Yet, while young people know that racism still exists, they lacked the language to understand and describe its modern forms. When the discussion turned to issues in which the causes of racial disparities were less well known — where there wasn’t an obvious double standard like discriminatory sentencing guidelines punishing crack cocaine use far more harshly than that of powder cocaine — our young subjects struggled for language that could explain racial gaps in housing, education, health care and other arenas. Few had consistent language about systems, policies or rules in discussing racial bias, and their examples of racial harm outside of employment or criminal justice were often interpersonal rather than systemic.
This is when a racialized gap in perception began to reveal itself. Even without a clear systemic understanding, many people of color knew there was still something wrong in education, housing and other arenas, but young whites knew that at a far lower rate. Such racialized perception gaps are common in studies about racial attitudes. A 2012 study of race and religion found that nearly 80 percent of black adults thought the government should help communities of color (called “minorities” in the study), but only a quarter of the white respondents thought the same.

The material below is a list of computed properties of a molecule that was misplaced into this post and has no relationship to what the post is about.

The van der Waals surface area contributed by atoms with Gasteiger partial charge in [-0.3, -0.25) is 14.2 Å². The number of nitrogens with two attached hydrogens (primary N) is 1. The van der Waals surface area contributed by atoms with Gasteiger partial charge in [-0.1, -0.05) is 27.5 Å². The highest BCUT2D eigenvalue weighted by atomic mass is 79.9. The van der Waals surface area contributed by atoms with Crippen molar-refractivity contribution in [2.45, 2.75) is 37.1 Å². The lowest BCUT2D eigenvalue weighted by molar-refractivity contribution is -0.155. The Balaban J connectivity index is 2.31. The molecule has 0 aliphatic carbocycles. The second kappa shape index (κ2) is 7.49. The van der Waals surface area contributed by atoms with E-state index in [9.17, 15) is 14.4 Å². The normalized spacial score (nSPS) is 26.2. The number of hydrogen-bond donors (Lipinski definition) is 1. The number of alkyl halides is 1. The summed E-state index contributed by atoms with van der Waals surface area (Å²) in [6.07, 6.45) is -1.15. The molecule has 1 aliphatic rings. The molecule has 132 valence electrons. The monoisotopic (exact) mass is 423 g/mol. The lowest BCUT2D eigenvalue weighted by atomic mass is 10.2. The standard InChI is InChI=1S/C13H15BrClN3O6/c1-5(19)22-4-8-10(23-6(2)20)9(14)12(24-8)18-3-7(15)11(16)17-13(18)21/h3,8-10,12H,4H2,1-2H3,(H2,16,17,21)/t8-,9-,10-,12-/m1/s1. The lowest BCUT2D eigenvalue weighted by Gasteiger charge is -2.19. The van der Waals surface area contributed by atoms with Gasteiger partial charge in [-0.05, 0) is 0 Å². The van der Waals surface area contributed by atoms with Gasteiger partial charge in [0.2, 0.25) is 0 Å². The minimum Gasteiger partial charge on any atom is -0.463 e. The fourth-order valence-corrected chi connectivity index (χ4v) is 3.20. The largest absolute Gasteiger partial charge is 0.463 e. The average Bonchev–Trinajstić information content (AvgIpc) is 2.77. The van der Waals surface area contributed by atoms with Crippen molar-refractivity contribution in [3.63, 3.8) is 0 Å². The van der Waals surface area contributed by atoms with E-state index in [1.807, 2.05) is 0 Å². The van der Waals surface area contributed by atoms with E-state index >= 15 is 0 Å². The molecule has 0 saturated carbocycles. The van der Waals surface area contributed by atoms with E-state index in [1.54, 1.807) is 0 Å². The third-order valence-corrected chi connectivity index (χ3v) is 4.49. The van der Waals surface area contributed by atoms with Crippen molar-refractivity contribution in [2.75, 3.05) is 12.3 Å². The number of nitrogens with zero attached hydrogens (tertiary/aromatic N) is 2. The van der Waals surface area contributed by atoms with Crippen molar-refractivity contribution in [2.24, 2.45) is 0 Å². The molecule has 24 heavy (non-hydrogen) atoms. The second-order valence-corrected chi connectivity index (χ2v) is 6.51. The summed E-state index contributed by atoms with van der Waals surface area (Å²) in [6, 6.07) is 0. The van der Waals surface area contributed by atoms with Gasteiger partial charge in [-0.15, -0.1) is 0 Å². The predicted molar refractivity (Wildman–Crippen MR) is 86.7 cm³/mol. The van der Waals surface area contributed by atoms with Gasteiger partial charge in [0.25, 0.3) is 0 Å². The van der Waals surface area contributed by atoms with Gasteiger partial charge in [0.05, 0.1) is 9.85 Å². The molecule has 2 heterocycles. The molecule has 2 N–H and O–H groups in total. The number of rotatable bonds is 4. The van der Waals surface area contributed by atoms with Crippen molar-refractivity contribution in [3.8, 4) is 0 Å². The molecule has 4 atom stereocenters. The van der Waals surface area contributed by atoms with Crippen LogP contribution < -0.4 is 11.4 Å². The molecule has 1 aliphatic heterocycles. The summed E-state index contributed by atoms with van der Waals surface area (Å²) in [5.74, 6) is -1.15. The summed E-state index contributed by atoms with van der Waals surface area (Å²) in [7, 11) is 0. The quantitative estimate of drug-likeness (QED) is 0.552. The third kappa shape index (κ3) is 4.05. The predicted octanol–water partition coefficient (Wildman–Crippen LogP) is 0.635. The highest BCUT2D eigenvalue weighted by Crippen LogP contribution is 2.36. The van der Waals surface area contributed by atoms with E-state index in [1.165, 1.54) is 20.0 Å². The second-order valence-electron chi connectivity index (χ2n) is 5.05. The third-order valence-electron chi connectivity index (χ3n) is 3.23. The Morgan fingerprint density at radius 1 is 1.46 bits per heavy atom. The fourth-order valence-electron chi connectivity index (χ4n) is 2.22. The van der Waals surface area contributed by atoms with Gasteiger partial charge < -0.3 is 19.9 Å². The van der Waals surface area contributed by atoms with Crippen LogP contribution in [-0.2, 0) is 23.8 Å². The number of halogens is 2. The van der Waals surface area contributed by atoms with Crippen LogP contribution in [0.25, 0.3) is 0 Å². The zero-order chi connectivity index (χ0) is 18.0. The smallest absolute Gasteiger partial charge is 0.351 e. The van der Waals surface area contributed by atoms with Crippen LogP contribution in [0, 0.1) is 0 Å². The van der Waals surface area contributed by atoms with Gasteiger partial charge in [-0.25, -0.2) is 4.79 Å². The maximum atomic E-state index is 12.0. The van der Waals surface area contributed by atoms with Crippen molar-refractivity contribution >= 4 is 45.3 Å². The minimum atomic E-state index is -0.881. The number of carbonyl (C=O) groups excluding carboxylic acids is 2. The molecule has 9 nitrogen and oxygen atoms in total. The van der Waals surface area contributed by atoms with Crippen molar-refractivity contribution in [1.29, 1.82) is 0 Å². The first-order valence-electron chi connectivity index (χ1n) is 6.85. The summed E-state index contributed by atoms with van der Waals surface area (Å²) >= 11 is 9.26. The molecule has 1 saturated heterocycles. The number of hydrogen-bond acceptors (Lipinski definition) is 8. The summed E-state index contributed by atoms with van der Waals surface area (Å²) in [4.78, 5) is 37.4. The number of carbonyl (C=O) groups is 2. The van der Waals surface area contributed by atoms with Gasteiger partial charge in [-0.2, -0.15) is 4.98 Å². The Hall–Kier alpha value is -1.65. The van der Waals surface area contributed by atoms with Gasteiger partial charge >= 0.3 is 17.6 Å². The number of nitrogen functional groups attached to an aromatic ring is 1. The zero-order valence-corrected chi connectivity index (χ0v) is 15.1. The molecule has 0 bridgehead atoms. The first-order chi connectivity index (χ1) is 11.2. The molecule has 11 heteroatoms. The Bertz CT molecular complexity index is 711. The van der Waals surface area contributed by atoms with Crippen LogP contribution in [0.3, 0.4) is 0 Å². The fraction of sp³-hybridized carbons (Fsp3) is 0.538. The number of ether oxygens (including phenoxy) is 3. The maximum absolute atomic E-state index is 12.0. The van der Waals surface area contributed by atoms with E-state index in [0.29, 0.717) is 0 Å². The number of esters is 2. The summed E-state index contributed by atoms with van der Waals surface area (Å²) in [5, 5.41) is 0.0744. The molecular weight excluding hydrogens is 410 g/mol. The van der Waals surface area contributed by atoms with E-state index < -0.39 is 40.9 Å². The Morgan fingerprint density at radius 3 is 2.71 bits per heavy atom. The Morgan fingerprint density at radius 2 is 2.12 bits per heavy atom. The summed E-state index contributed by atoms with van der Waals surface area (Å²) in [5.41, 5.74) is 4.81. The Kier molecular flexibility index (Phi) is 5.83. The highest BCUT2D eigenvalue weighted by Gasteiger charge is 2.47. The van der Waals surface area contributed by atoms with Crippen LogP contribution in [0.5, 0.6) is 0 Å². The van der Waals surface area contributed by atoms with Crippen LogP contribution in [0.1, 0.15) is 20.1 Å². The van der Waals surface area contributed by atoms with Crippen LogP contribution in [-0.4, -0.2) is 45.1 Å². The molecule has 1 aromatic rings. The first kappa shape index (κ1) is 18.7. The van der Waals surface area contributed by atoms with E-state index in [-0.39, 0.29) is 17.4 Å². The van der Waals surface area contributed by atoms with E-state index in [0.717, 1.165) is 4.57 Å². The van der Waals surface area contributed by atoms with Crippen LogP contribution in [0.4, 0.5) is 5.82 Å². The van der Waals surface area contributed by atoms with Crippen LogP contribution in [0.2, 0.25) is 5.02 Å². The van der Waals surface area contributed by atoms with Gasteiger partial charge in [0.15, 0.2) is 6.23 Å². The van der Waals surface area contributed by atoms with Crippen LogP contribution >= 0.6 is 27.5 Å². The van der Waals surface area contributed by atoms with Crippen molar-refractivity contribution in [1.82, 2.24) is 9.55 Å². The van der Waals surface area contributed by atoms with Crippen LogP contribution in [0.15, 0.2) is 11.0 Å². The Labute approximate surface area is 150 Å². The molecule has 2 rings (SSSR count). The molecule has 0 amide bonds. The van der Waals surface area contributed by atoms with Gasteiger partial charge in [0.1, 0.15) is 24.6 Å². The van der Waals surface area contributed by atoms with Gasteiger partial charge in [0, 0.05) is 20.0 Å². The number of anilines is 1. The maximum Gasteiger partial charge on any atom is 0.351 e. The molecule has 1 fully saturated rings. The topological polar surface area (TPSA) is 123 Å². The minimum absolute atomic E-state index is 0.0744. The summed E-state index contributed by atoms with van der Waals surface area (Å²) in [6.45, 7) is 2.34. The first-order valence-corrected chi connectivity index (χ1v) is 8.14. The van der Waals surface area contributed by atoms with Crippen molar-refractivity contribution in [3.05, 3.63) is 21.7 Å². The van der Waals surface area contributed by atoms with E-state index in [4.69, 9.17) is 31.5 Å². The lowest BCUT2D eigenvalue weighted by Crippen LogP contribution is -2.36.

In lacking the language to describe modern forms of discrimination, young people are not so different from their elders. My work includes training and speaking to communities that are working on racial inequity issues, and I spend a lot of time with 18 to 30 year olds, as well as older people in that context. In the dominant discourse, racism is still defined as a matter of individual, intentional and overt action. If there isn’t a noose hanging, many people will not identify an action as being racist, even if it results in racial disparities. Redefining racism as something that is often systemic, unconscious and hidden is a reboot that all Americans need right now, whatever their age.